Tuesday, March 4, 2008

Gingerbread cakes - First, you must love molasses

We're finally home and it's good to be back except there is basically nothing fresh in our fridge. On our first night back we threw frozen peas into chili ramen and called it a night.
Tonight, however, we were in the mood for something homey. It's raining outside and there is a lot of work to catch up on so nothing better then procrastinating in the kitchen.
MC and I are in love with Dorie Greenspan so we read every Thursday's; Baking With Dorie hoping it will be something that tempts us. Last week's recipe did the trick. Gingerbread cakes. Not just the average, mild, sweet cakes you usually get, faintly tasting like ginger ...no, these babies have umph! A teaspoon of black pepper, lots of fresh ginger and espresso powder, just to name a few. The only thing I changed in the second batch was reducing some of the molasses for maple syrup.
Daniel Day Lewis' character in, There Will be Blood, would have liked these, he might have even smiled that crooked smile after consuming a small cake or two.

Note: You must love molasses, if you don't, take a pass on this cake.

Johanne Killeen's Gingerbread Baby Cakes

From, Baking with Dorie

- makes two loaves or one 10-inch cake -
2 cups all-purpose flour (Johanne uses unbleached flour)
1/4 cup instant espresso powder
3 tablespoons unsweetened cocoa powder
1 tablespoon ground ginger
1/2 teaspoon baking powder
1 teaspoon salt
1 teaspoon freshly ground black pepper
2 sticks unsalted butter, at room temperature
1 cup dark brown sugar
4 large eggs, at room temperature
2 1/2 tablespoons peeled and finely chopped fresh ginger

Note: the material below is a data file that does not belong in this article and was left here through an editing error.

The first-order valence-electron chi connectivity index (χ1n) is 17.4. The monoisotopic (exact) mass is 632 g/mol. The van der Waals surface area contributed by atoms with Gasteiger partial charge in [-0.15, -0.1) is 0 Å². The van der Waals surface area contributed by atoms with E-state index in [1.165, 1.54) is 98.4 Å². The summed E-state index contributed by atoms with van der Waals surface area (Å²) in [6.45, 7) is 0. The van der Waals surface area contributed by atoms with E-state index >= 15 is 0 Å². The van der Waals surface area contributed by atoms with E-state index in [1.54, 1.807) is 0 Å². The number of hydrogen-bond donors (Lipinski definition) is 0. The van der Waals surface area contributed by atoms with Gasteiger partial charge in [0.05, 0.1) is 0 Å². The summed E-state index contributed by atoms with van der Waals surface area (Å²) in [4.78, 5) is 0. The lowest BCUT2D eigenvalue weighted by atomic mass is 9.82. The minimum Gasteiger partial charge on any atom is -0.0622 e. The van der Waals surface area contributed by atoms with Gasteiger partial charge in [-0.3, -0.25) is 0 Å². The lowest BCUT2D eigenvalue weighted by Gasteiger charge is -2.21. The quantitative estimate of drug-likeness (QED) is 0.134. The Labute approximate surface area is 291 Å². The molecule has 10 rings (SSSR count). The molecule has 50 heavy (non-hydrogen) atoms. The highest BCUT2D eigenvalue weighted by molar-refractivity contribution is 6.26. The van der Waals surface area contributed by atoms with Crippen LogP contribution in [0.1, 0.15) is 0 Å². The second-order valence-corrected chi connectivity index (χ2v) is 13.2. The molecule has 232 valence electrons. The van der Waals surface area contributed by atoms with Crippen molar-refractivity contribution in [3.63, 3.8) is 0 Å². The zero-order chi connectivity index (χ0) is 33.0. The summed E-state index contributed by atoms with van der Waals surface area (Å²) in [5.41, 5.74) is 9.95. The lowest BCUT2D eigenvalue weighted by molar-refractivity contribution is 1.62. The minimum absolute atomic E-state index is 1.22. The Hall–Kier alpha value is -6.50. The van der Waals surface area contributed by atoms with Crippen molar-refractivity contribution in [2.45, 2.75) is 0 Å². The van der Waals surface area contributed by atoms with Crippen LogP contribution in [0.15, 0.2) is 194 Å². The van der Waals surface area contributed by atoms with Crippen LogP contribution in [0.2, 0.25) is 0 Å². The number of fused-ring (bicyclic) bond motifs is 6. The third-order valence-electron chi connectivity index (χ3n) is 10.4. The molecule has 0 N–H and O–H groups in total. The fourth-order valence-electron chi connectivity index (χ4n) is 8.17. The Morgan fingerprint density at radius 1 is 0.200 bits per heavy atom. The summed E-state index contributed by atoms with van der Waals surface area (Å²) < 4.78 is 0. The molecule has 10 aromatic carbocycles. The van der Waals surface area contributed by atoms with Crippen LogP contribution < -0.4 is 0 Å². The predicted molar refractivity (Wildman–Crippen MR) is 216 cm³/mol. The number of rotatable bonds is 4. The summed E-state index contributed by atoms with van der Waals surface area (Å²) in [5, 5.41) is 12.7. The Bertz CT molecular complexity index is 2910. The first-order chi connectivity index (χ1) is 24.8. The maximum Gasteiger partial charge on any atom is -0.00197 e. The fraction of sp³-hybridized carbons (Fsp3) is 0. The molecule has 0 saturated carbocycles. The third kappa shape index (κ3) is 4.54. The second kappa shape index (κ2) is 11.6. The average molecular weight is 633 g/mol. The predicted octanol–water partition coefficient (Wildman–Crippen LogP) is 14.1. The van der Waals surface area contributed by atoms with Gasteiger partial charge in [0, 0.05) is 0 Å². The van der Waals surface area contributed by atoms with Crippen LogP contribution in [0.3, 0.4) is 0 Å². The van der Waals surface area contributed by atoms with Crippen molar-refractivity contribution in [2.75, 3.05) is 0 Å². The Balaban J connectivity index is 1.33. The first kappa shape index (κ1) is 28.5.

1 ½ cups unsulphured molasses
½ cup maple syrup

1. Positon a rack in the center of the oven and preheat the oven to 350°F. Brush the insides of two tea loaf pans with a light coating of butter, dust with flour and tap out the excess. (Or use a 10-inch round cake pan.)

2. In a small bowl, whisk the flour, espresso powder, cocoa, ground ginger, baking powder, salt and black pepper together just to mix; reserve.

3. Put the butter and brown sugar in the bowl of a mixer fitted with the paddle attachment, and beat on medium-high speed until the mixture is smooth and creamy, scraping down the sides of the bowl with a rubber spatula as needed. The butter and sugar must be beaten until they are very light and fluffy, so don't rush it—the process can take 6 to 8 minutes with a hand-held mixer, 3 to 4 minutes with a heavy-duty mixer. Reduce the speed to medium and add the eggs one at a time, beating on high speed for 30 seconds to 1 minute after each addition. The mixture may look curdled, but that's OK—it will smooth out as you continue to mix the batter. Beat in the fresh ginger and add the molasses and maple syrup, mixing on medium speed for 1 to 2 minutes, until completely smooth.

4. With a rubber spatula, fold in the dry ingredients, mixing only until they are incorporated.

5. Divide the batter among the prepared pans and rotate the pans a couple of times to level. Bake the loaves or The 10-inch cake for take 50 to 60 minutes. Take care not to overbake the cakes; they should remain moist.

6. Transfer the cakes to a rack and cool for 10 minutes, then run a thin knife around the edges of the pan to loosen and unmold the cakes. Turn the cakes over so they cool right side up.

7. Serve the cakes warm or at room temperature with a generous dollop of lightly whipped cream and a shower of chopped candied lemon peel, if desired.

Storing: These moist cakes will keep covered at room temperature for 3 days or, wrapped airtight, can be frozen for up to 2 months. Thaw, still wrapped, at room temperature.

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